This is where the various MHF Committees must be on top of the situation. They must do their homework and work for the betterment of the game. Unfortunately, what we have is official fighting over seating arrangements or not having a Committee to study such issues or trying to influence players to play for their club or just doing things that are repetitive in nature year after year. The point being there is no genuine passion in commitment to uplift Malaysian hockey. It seems only the TM and his paid staff have the genuineness to do something for Malaysian hockey. Sad but that is the truth.


Anonymous said...

I agree with the writer. Malaysia must first change its attitude in profesionalism and get rid of the tidak apa attitude first. Look at all the various commitee, eg Coachoin, umpiring, development, they have not done anything new fo hockey in malaysia. Their own structure is in bad shape, how to develop? Nothing is done according to constitution, some members are untouchble in it. Look at development in the European countries, learn from them> Then only we can be a hockey power again. Get rid of dead wood in MHF.

Anonymous said...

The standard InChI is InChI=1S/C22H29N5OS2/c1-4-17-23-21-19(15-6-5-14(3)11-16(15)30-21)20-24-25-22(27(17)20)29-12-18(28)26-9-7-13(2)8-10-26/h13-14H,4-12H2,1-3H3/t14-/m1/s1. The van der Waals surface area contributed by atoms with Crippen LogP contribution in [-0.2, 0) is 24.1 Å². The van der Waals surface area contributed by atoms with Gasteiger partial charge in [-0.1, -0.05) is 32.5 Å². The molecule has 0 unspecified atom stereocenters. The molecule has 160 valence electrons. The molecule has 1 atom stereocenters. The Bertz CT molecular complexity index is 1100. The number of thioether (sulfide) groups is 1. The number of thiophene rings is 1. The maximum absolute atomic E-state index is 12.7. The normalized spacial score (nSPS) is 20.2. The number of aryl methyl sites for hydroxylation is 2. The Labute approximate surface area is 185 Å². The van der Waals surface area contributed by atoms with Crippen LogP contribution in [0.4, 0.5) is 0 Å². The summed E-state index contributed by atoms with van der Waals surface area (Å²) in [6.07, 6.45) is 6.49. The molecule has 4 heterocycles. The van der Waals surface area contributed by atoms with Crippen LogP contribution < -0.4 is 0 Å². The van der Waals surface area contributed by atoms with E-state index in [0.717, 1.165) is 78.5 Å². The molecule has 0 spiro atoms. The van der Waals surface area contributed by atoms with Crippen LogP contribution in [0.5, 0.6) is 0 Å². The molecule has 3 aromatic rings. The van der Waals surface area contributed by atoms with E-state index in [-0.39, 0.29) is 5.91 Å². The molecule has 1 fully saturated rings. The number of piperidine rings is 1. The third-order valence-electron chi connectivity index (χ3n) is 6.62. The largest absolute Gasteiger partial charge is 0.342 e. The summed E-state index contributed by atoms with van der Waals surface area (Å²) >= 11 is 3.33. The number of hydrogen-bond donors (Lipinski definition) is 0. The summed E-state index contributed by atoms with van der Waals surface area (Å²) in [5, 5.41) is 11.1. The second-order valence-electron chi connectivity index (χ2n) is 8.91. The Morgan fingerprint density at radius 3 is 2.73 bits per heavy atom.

In order to keep abreast of the technical changes in the modern world one has to have the ability to comprehend the changes happening around us. For example, some mentality to move ourselves away from talking about success of 75 world cup. Even Ghana was playing hockey then. They had a good goalkeeper then. Where are they now? There are emergence of new hockey giants coming to forefront. Korea did well in the champions trophy and had a clear chance of beating the Germans in the ongoing World Cup. We wouldn't have guessed their achievement 10 years ago. We had Lissek who supposedly bring us to be on par or above. But that didn't happen. While the coaches in Euro and Australia was exploring technological advances to better their game, our players were only confined to technical terms in hockey; i.e.line ball, hot spot etc etc. Hockey is a game of angles and creative thinking. Both are not static and changes rapidly in a game. One way to cope with this is real time information in order to be ahead. Spain, Netherlands, Germany, Australia, England are in it notwithstanding having experienced coaches. Well we have the infrastructure but no one looking into that direction. Too many dinosaurs around to be able to see and emulate best technologies. Go back to Korea now, they have the ability to overtake any hockey giant on any given day. The have the tactical approach and the skills but just could not cope. Lets analyze judging from the ongoing world cup. The que is watch what happens at the reserves bench and take this across the teams.